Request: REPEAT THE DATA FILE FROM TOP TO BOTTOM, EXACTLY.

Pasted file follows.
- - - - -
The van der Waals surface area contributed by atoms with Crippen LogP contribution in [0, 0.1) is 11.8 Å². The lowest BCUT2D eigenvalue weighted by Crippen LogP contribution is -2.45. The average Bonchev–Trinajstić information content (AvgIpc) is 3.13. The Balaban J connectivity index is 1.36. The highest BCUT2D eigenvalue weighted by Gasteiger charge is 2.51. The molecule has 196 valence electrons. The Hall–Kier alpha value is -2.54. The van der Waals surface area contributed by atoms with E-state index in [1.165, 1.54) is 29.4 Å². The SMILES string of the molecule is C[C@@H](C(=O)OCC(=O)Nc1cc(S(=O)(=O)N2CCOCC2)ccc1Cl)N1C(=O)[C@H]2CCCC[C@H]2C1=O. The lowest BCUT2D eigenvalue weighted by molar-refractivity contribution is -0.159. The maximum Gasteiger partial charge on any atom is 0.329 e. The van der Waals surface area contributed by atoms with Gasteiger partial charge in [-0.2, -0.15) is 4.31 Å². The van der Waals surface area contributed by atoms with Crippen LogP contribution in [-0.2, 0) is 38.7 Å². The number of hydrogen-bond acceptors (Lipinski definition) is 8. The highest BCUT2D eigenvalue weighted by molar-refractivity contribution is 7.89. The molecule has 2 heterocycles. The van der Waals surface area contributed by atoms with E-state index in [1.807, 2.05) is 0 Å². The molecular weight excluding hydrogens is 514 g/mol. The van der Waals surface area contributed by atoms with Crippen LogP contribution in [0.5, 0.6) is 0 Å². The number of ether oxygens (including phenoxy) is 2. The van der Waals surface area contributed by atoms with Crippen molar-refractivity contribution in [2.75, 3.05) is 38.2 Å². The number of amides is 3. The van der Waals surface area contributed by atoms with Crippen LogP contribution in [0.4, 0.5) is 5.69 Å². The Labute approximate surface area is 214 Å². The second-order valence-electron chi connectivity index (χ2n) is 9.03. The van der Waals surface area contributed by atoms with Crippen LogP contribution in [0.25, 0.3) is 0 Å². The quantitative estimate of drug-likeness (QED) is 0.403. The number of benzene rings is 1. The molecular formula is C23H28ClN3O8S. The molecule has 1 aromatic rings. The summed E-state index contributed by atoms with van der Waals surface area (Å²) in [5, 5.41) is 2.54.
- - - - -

The van der Waals surface area contributed by atoms with Crippen LogP contribution in [0, 0.1) is 11.8 Å². The lowest BCUT2D eigenvalue weighted by Crippen LogP contribution is -2.45. The average Bonchev–Trinajstić information content (AvgIpc) is 3.13. The Balaban J connectivity index is 1.36. The highest BCUT2D eigenvalue weighted by Gasteiger charge is 2.51. The molecule has 196 valence electrons. The Hall–Kier alpha value is -2.54. The van der Waals surface area contributed by atoms with E-state index in [1.165, 1.54) is 29.4 Å². The SMILES string of the molecule is C[C@@H](C(=O)OCC(=O)Nc1cc(S(=O)(=O)N2CCOCC2)ccc1Cl)N1C(=O)[C@H]2CCCC[C@H]2C1=O. The lowest BCUT2D eigenvalue weighted by molar-refractivity contribution is -0.159. The maximum Gasteiger partial charge on any atom is 0.329 e. The van der Waals surface area contributed by atoms with Gasteiger partial charge in [-0.2, -0.15) is 4.31 Å². The van der Waals surface area contributed by atoms with Crippen LogP contribution in [-0.2, 0) is 38.7 Å². The number of hydrogen-bond acceptors (Lipinski definition) is 8. The highest BCUT2D eigenvalue weighted by molar-refractivity contribution is 7.89. The molecule has 2 heterocycles. The van der Waals surface area contributed by atoms with E-state index in [1.807, 2.05) is 0 Å². The molecular weight excluding hydrogens is 514 g/mol. The van der Waals surface area contributed by atoms with Crippen LogP contribution in [0.5, 0.6) is 0 Å². The number of ether oxygens (including phenoxy) is 2. The van der Waals surface area contributed by atoms with Crippen molar-refractivity contribution in [2.75, 3.05) is 38.2 Å². The number of amides is 3. The van der Waals surface area contributed by atoms with Crippen LogP contribution in [0.4, 0.5) is 5.69 Å². The Labute approximate surface area is 214 Å². The second-order valence-electron chi connectivity index (χ2n) is 9.03. The van der Waals surface area contributed by atoms with Crippen LogP contribution in [0.25, 0.3) is 0 Å². The quantitative estimate of drug-likeness (QED) is 0.403. The number of benzene rings is 1. The molecular formula is C23H28ClN3O8S. The molecule has 1 aromatic rings. The summed E-state index contributed by atoms with van der Waals surface area (Å²) in [5, 5.41) is 2.54.